Let’s talk a bit about Nintendo Labo because I’m way more than excited.
Nintendo unveiled a battery of videos on Thursday detailing what you can do with the Nintendo Labo suite. Needless to say, this is a creator’s paradise in cardboard.
First, we have the overview trailer, which shows off what Labo is and how it gets set up. One of Nintendo’s points of emphasis in the video is the Toy-Con Garage. In the Garage, players and creators can start to discover the many different things that they can create using the Toy-Cons, such as a coin bank which tells you what coin you just put in.
Creation, exploration, this is the basis of the STEaM movement in education (more about that later.) However, that’s not all Nintendo had up its sleeve. They also revealed detailed videos talking about the first two entries into the Toy-Con series, 01-Variety and 02-Robot. Let’s start with 01-Variety:
With the Variety Kit, you can create five different projects. First is the RC Car, which uses the HD Rumble and the Right Joy-Con’s IR camera to move and steer itself. Creators can even take a look at what the Joy-Con sees with it’s IR camera, as it’s steering itself, even in dark spaces. Two players can also jump in and play head-to-head in battles, similar to Battlebots…without the utter destruction.
There’s also the Fishing Rod, which allows you to catch fish, show them off and create your own, as well as the Toy-Con House, Motorbike, and Piano. The House is the home of a strange creature, which you can interact with using different objects attached to the different windows. You can even combine objects to change the room up. The Motorbike is kind of like Excitebike, but with interactive course creation tools, including using the IR camera to create new terrain or entire courses.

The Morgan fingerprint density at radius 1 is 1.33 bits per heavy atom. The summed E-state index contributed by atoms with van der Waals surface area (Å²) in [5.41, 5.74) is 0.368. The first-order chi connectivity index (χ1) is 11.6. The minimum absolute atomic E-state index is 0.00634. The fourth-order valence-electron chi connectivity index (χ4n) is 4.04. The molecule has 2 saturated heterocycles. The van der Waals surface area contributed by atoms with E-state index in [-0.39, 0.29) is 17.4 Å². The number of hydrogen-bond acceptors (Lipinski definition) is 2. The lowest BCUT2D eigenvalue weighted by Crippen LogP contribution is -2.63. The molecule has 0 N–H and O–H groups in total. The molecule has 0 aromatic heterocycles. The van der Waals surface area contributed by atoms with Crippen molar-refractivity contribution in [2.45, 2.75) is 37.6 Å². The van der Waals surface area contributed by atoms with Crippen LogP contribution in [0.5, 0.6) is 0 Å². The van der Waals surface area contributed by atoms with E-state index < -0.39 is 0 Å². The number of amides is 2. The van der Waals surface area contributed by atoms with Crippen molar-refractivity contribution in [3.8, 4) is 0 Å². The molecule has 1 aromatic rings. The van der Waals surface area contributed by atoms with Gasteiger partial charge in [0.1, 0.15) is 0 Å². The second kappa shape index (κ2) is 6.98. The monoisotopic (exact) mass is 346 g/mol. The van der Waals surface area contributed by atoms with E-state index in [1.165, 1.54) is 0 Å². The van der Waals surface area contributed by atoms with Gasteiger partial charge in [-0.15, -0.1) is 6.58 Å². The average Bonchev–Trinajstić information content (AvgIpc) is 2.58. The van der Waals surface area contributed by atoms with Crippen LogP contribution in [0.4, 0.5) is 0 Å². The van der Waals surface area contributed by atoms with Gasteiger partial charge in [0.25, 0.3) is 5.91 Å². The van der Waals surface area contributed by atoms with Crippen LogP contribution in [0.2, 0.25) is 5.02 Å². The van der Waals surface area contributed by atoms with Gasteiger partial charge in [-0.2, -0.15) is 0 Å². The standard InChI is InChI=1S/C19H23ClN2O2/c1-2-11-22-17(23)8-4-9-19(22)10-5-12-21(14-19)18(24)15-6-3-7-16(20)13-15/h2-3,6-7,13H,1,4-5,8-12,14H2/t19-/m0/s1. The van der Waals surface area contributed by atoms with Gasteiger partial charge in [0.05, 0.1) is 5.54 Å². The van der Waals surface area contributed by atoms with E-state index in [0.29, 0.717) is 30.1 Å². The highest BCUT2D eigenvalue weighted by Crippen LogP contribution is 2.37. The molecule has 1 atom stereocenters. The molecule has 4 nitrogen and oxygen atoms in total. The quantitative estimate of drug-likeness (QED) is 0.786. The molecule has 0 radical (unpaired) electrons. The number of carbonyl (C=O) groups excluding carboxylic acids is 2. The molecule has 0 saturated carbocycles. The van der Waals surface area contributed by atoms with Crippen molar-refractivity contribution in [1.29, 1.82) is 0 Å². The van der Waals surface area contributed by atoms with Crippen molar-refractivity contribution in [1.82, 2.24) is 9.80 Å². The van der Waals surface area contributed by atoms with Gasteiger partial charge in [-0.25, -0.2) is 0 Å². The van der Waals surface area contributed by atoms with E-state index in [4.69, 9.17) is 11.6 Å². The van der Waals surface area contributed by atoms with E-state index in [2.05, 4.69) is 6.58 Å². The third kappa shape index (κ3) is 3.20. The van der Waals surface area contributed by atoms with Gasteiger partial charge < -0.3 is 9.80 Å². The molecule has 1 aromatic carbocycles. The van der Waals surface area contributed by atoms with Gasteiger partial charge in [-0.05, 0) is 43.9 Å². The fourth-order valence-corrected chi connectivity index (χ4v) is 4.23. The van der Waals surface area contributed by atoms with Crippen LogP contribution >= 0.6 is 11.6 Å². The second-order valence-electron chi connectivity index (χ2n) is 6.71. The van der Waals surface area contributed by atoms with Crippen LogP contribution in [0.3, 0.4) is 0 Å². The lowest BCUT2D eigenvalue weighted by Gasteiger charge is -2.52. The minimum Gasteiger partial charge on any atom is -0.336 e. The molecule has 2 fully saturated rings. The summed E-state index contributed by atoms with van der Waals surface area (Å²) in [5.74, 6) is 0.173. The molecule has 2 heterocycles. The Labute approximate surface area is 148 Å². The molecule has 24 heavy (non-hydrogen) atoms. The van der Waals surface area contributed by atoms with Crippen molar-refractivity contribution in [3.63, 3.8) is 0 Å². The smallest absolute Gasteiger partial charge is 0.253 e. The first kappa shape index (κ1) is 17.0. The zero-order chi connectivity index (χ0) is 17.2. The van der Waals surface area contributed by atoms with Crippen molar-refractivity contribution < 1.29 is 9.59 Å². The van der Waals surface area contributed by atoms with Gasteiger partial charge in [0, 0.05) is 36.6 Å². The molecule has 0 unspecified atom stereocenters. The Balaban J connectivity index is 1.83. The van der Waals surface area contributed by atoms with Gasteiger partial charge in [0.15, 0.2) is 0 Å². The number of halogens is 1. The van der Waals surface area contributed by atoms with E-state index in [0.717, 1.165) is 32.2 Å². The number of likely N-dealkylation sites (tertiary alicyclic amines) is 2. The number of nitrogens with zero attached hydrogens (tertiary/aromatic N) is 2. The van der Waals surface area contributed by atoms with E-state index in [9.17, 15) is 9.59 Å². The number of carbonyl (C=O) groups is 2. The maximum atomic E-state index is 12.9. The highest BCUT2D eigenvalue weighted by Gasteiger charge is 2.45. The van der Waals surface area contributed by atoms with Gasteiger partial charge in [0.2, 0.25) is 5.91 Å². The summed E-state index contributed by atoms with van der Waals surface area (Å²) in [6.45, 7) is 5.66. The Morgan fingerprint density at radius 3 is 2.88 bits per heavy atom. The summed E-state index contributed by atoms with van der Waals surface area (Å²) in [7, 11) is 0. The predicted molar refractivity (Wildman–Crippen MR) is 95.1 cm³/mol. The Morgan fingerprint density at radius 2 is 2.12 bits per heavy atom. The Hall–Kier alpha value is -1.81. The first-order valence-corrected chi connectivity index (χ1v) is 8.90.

The second Toy-Con kit, 02-Robot is a wearable suit, with many different parts.
This is a whole body exercise, where you can become the robot, where you can destroy and demolish a whole big city by just walking around and punching things! You can become a tank, go into the first-person mode, or even grow gigantic. There’s also a challenge mode where you can learn many different moves and increase your robot’s power. You can even customize your robot’s colors in the Hangar, make sounds in the Robo-Studio by just walking around, as well as fighting head to head VS mode with 2 Toy-Con Robots.
Nintendo Labo releases on April 20 for the Nintendo Switch. The Robot Kit will have an MSRP of $79.99 and the Variety Kit will have an MSRP of $69.99. Both kits can be found via Amazon’s STEM Toys section. Speaking of STE(A)M…
STEAM (or Science, Technology, Engineering, Arts, and Math) is an education model that guides student inquiry and problem-solving through science, tech, arts, and math. This movement has been making strides to increase interest in these fields as children grow up, as well as being able to create real life connections to everything. Nintendo, while attempting to focus on the gaming aspect of the Switch, is looking to achieve the same success that the Nintendo Wii had in schools, but from a different angle. The Nintendo Wii saw it’s entry way into schools via physical education and SETSS (Special Education Teaching and Support Services,) such as physical and occupational therapy sessions. With Nintendo Labo (and this is from an educator’s standpoint, as I am an assistant pre-kindergarten teacher during the work week,) schools have the potential to introduce this into their curriculums effectively, such as units about the human body, transportation or water. Labo can also be effective in schools for phys ed and PT/OT, so the possibilities are virtually endless with Nintendo’s newest ambition.